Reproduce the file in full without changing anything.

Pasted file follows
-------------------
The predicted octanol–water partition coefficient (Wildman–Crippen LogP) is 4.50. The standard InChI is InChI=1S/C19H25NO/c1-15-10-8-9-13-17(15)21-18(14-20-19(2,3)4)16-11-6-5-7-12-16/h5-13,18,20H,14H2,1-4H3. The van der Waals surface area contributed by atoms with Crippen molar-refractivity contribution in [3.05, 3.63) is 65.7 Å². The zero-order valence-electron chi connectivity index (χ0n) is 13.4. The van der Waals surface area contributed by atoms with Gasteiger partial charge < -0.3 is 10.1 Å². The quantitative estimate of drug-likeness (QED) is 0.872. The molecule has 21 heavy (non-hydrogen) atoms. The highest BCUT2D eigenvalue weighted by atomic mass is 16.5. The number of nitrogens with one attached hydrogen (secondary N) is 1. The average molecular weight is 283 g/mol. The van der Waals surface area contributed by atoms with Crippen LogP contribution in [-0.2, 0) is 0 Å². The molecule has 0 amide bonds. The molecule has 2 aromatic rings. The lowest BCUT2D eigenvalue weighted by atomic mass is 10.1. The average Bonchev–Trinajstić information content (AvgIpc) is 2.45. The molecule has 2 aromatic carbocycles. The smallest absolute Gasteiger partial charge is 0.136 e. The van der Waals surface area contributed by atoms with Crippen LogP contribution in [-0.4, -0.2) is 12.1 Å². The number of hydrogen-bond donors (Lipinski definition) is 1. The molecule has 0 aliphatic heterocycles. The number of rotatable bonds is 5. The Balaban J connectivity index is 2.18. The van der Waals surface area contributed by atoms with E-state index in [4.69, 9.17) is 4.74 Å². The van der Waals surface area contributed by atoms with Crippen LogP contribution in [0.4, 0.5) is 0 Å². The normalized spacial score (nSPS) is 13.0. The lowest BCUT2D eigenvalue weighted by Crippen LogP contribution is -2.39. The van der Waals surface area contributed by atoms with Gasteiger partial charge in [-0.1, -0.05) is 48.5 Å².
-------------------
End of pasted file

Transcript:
The predicted octanol–water partition coefficient (Wildman–Crippen LogP) is 4.50. The standard InChI is InChI=1S/C19H25NO/c1-15-10-8-9-13-17(15)21-18(14-20-19(2,3)4)16-11-6-5-7-12-16/h5-13,18,20H,14H2,1-4H3. The van der Waals surface area contributed by atoms with Crippen molar-refractivity contribution in [3.05, 3.63) is 65.7 Å². The zero-order valence-electron chi connectivity index (χ0n) is 13.4. The van der Waals surface area contributed by atoms with Gasteiger partial charge < -0.3 is 10.1 Å². The quantitative estimate of drug-likeness (QED) is 0.872. The molecule has 21 heavy (non-hydrogen) atoms. The highest BCUT2D eigenvalue weighted by atomic mass is 16.5. The number of nitrogens with one attached hydrogen (secondary N) is 1. The average molecular weight is 283 g/mol. The van der Waals surface area contributed by atoms with Crippen LogP contribution in [-0.2, 0) is 0 Å². The molecule has 0 amide bonds. The molecule has 2 aromatic rings. The lowest BCUT2D eigenvalue weighted by atomic mass is 10.1. The average Bonchev–Trinajstić information content (AvgIpc) is 2.45. The molecule has 2 aromatic carbocycles. The smallest absolute Gasteiger partial charge is 0.136 e. The van der Waals surface area contributed by atoms with Crippen LogP contribution in [-0.4, -0.2) is 12.1 Å². The number of hydrogen-bond donors (Lipinski definition) is 1. The molecule has 0 aliphatic heterocycles. The number of rotatable bonds is 5. The Balaban J connectivity index is 2.18. The van der Waals surface area contributed by atoms with E-state index in [4.69, 9.17) is 4.74 Å². The van der Waals surface area contributed by atoms with Crippen LogP contribution in [0.4, 0.5) is 0 Å². The normalized spacial score (nSPS) is 13.0. The lowest BCUT2D eigenvalue weighted by Crippen LogP contribution is -2.39. The van der Waals surface area contributed by atoms with Gasteiger partial charge in [-0.1, -0.05) is 48.5 Å².